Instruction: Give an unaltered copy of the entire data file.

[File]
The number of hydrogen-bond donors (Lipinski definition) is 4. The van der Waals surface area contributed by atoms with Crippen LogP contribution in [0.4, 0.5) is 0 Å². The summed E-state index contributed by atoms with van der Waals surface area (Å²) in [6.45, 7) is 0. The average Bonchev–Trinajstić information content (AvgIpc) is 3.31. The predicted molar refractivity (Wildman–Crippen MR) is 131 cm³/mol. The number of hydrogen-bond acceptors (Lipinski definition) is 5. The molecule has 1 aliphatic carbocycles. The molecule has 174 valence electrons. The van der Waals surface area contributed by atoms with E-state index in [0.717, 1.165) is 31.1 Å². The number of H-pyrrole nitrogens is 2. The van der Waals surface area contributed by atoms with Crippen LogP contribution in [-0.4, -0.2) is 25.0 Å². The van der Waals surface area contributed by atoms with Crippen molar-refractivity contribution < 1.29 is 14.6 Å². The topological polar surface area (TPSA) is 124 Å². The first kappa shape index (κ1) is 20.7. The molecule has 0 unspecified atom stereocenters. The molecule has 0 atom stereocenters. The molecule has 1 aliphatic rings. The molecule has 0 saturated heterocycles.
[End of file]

The number of hydrogen-bond donors (Lipinski definition) is 4. The van der Waals surface area contributed by atoms with Crippen LogP contribution in [0.4, 0.5) is 0 Å². The summed E-state index contributed by atoms with van der Waals surface area (Å²) in [6.45, 7) is 0. The average Bonchev–Trinajstić information content (AvgIpc) is 3.31. The predicted molar refractivity (Wildman–Crippen MR) is 131 cm³/mol. The number of hydrogen-bond acceptors (Lipinski definition) is 5. The molecule has 1 aliphatic carbocycles. The molecule has 174 valence electrons. The van der Waals surface area contributed by atoms with E-state index in [0.717, 1.165) is 31.1 Å². The number of H-pyrrole nitrogens is 2. The van der Waals surface area contributed by atoms with Crippen LogP contribution in [-0.4, -0.2) is 25.0 Å². The van der Waals surface area contributed by atoms with Crippen molar-refractivity contribution < 1.29 is 14.6 Å². The topological polar surface area (TPSA) is 124 Å². The first kappa shape index (κ1) is 20.7. The molecule has 0 unspecified atom stereocenters. The molecule has 0 atom stereocenters. The molecule has 1 aliphatic rings. The molecule has 0 saturated heterocycles.